Heavy rains that inundated large swaths of Illinois farmland put growers in a holding pattern in early May, waiting to see what will become of their crops already in the ground as well as seed still in the bags.
An active weather pattern in late April produced more than a foot of rain in the span of a few days, leading to flooding, especially across the southern portion of the state. The majority of corn had been planted in most parts of Illinois, but there are concerns that some fields will need to be replanted.
“Southern Illinois is where the rains hit hardest,” said Jared Webb, an agronomist with Monsanto. “Corn was about 75 percent planted in many areas. I’m hearing that maybe 25 percent will have to be replanted. About 20 percent of the beans were planted too. Some of those are going to have to be replanted as well.”
Brad Conant, who manages the Illinois Farm Bureau office in Perry County, said there may be some replanting of corn in his neighborhood. But many farmers are hopeful they can coax a crop out of the fields.
Much may depend on when corn was planted.
“It’s a mixed bag. Stuff that was planted early and was up before the heavy rains turned a little yellow and had too much water,” Conant said. “But a lot of that is coming out of it. Most of that corn will probably be all right.
“In areas that were ponded, there could be some patching in on that early corn. The stuff that was planted days ahead of the 10 or 11 inches of rain we got here, there’s a lot of uncertainty. There will probably be a lot of that replanted.”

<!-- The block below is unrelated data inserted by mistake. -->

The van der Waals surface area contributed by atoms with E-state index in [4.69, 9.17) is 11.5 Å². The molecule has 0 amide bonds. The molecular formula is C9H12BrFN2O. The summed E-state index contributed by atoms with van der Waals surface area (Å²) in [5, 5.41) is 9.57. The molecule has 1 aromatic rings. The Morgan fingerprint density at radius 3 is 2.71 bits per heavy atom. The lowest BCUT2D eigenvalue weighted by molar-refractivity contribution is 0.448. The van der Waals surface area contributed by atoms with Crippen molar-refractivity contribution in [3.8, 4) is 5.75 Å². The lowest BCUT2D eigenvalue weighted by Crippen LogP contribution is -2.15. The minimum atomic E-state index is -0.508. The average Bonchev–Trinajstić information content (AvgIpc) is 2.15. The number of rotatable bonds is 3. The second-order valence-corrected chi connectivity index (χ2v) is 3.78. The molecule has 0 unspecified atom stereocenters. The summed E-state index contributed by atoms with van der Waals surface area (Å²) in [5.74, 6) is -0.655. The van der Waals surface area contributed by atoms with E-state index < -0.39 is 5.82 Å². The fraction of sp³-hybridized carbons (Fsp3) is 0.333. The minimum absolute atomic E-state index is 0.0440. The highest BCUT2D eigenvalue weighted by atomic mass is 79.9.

Webb said that though nearly all parts of the state were hit with some heavy rains, there is a lot of variability between regions.
“Northern Illinois hadn’t progressed as fast in terms of planting,” he said. “In the northern third, almost 50 percent was planted. And they didn’t get as much rain.”
During a visit to his father’s farm in southeastern Illinois, he saw first-hand how the corn was faring following the heavy rains and flooding. Variance in emergence is a concern.
“Some corn had turned yellow and pale. We’re seeing real unevenness at emergence,” Webb said. “You’re going to see a yield penalty in timing of emergence. One plant will be well ahead of the next plant. That presents between-plant competition.”
Some planting delays were likely due to hesitance by farmers anticipating the weather front, Conant said.
“The stuff that wasn’t in, the guys were probably waiting to see what was going on with the forecast,” he said. “They saw the writing on the wall and decided to delay.”
As is always the case, poorly drained fields pose the greatest problem. Webb has seen evidence of seed damage.
“This is varied across the field,” he said. “An area that might be higher, where the water was able to drain quicker from, there was a pretty good stand. Other areas had sporadic emergence. I dug up seeds that hadn’t emerged that were rotten. Without oxygen for so long, it suffocated the seeds.”
Leaching of nitrogen is another concern, depending on when it was applied, in what form, and whether the farmer used an inhibitor.
“Some areas received 12 to 15 inches of rain. Leaching could definitely be a concern,” Webb said. “Lack of oxygen can also cause some denitrification. We could see some losses that will show up later in the season.”
The Perry County area got a soaking rain on May 10 and 11 following several days that had dried the ground. That could actually be good for some of the crops there.
“That will probably help,” Conant said. “The ground didn’t get that hard crust over it. We’re waiting to see what will happen.”